This is an interesting article on creating a family culture while working.
Note: I found this was more realistically four servings.
Finishing this dish with lime zest and juice brightens its rich flavors.
Yield 6 servings (serving size: about 3 ounces ribs, 2/3 cup rice, and about 2 1/2 tablespoons sauce)
With Each Goodbye, You Learn
Happy Birthday Gorgeous!
Oh God, Book One
Curried Beef Short Ribs
Black Bean-Taco Salad with Lime Vinaigrette
baby #2 (18)
baby tips (8)
brat stuff (6)
handling divorce (23)
pregnancy #2 (44)
Fifteen months and 11 days ago Keegan came into our lives. At first when it came to sleeping I just did whatever worked. Because I was nursing he was in a cradle in our room and sometimes in our bed too. Around three months I transitioned him into the crib and his own room. He was never a great sleeper but atleast everyone had their own space. A few months after that he got sick, was back in bed with me and then had a hard time going back to his space. When I went back to work and he hit daycare he was sick every week. I needed sleep and he needed sleep. So I chose the lesser of two evils and he ended up in bed with me. The months passed and we came up with a routine out of necessity. Along the way we did develop a regular night routine and bedtime but never got him back in that crib. My goal then became to wait until after his ear surgery to start a plan of action. I read books, consulted with other mommies and procrastinated like a kid in college. I had a convenient excuse every week to put off implementing the plan. I know it's not Keegan's fault, it's mine. I didn't teach him how to go to bed and how to soothe himself at night. This past week became do or die week for the plan.
I selected Wednesday night for the first night of the Sleep Shuffle.
I have to tell you that night was hell. He cried and I cried. I held him on the edge of the crib and apologized for not giving him the necessary skills to sleep without distress. He stood up and wailed and held out his arms and I was dying. I got him to lay down and he cried while I rubbed his back. I sat by his crib with my arm through the slats until his breathing slowed. I knew I had to stick to my goal of not picking him up and eventually (an hour of crying total) he went to sleep. I woke around 1:30 and he wouldn't stay asleep so I slept on the floor in a sleeping bag. He woke quite frequently but I was able to just talk to him and he would go back down. I got short bursts of sleep through that early morning.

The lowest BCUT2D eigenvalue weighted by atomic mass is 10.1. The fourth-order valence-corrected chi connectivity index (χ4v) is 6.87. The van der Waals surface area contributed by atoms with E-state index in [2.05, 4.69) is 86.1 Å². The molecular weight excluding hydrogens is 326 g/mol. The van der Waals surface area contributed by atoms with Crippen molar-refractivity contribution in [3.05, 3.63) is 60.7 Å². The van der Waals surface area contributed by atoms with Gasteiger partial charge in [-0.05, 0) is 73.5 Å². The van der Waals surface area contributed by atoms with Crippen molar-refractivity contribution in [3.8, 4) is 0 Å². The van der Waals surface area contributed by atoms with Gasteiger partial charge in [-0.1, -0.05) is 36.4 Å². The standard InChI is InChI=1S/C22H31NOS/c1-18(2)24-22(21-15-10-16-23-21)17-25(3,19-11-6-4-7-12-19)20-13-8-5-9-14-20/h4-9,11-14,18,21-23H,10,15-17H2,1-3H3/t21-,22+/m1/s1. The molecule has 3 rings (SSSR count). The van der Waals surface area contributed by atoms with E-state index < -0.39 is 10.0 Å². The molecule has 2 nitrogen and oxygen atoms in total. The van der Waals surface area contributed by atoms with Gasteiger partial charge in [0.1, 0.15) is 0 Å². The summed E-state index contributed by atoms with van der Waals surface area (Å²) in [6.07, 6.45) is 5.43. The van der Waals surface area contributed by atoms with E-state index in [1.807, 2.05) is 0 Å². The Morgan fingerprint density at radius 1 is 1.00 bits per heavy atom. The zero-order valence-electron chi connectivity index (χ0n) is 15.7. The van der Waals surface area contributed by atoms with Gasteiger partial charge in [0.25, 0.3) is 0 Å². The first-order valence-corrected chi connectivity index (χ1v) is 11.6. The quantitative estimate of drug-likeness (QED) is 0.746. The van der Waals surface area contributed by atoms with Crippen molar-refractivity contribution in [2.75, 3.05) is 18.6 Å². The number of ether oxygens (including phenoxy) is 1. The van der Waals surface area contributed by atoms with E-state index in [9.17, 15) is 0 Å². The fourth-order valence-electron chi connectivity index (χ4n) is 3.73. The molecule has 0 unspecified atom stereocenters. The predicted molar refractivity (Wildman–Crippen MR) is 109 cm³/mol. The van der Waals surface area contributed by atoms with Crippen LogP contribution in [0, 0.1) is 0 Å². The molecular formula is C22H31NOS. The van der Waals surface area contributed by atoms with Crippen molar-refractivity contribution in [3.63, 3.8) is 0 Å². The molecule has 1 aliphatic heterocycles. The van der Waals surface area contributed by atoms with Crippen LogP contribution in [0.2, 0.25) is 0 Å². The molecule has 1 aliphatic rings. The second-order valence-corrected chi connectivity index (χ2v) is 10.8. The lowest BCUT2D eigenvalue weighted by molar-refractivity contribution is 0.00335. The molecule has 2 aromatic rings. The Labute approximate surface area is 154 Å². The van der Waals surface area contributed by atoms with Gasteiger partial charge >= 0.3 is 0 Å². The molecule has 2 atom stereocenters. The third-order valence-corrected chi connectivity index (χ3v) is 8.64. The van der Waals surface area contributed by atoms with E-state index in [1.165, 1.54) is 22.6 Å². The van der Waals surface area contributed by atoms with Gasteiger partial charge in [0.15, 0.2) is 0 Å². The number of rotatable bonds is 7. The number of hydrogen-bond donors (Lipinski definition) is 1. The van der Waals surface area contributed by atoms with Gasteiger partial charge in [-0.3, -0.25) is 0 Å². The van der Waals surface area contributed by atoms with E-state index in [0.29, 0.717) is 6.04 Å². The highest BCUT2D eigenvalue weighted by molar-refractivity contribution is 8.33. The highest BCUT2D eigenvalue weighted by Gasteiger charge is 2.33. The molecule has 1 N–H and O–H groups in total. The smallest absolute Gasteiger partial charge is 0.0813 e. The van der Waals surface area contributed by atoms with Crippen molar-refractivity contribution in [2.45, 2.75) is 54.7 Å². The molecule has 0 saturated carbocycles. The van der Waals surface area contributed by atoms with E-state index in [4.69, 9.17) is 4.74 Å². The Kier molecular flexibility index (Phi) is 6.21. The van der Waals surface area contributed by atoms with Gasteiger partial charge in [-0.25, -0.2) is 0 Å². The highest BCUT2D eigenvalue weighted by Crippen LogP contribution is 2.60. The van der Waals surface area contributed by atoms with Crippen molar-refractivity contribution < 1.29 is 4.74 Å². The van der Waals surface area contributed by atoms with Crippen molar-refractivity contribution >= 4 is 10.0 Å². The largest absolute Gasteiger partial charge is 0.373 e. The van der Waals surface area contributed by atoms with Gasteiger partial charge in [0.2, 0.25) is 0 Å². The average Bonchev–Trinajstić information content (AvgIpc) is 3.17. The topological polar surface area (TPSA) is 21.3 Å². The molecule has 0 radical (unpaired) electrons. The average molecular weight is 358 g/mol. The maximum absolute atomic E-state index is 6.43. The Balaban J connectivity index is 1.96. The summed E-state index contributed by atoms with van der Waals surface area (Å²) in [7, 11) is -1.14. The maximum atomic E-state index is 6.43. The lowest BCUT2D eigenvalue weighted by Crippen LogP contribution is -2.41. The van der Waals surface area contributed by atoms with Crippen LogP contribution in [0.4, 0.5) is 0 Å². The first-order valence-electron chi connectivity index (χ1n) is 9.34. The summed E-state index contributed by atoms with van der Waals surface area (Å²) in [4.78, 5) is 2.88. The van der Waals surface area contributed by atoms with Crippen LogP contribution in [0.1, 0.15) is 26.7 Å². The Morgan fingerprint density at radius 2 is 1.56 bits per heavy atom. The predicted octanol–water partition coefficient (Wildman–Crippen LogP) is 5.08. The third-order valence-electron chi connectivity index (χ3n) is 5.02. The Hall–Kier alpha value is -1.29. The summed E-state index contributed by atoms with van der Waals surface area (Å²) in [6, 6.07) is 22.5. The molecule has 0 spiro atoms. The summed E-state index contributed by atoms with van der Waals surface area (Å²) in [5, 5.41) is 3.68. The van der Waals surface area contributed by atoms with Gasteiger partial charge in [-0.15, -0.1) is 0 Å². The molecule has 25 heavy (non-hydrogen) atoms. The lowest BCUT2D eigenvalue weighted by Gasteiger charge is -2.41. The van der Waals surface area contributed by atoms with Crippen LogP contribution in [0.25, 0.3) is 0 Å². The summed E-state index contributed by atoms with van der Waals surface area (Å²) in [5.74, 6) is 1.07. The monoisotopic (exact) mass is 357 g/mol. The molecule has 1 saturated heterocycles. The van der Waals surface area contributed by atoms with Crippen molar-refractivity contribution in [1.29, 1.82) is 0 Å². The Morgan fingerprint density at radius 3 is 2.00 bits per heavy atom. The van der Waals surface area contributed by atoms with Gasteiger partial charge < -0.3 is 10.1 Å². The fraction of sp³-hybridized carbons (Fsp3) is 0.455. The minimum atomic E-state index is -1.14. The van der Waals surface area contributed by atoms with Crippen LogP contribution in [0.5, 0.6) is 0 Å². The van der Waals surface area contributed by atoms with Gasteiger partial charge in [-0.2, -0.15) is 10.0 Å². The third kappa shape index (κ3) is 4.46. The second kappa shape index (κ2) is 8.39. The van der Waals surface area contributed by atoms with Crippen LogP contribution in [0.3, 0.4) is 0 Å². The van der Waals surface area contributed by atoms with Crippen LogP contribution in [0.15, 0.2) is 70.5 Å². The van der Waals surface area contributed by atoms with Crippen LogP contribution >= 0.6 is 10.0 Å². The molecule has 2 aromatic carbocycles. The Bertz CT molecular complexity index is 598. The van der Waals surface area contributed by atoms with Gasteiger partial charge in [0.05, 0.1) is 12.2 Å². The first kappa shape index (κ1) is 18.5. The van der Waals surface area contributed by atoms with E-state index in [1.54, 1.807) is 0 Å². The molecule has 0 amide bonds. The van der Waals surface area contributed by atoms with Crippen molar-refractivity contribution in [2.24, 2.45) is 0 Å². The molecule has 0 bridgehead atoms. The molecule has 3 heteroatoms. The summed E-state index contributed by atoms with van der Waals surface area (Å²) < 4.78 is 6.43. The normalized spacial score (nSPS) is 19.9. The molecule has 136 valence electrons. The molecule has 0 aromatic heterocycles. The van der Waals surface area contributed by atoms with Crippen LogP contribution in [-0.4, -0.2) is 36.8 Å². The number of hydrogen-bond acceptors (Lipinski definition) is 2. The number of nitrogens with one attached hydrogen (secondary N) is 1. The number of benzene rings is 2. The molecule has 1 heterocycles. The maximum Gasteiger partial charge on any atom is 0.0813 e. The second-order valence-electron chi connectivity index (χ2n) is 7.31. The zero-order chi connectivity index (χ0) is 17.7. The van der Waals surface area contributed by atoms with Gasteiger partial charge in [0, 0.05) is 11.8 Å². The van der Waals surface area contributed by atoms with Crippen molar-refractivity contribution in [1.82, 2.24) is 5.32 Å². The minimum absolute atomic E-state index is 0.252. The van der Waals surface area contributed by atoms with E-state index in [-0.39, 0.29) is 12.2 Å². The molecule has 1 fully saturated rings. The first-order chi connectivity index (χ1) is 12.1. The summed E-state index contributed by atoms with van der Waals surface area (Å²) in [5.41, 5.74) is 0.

Last night was a dramatic change. He went to sleep within 15 minutes with minimal crying. He woke at 2:30 and wasn't crying but called out to me. I went into his room, hugged him briefly and then lay him back down. I sat next to the crib and he watched me for about ten minutes until his eyes closed. I stayed in there reading a book and then went back to my room (45 minutes total). He didn't wake up again until we woke him this morning! I slept in my bed and he slept in his!!! I know we'll probably slide backwards a little before we get this worked out but I am so thrilled with the progress. Thank you light at the end of the tunnel. Thank you Sleep Lady. Thank you sheer stubborn will.
Yesterday I went to the bookstore in search of resources to help with our non-crib sleeping baby. I had a tip from some other moms about two books. I was able to buy Kim West's book but the second one, a no cry approach especially for toddlers, wasn't available yet.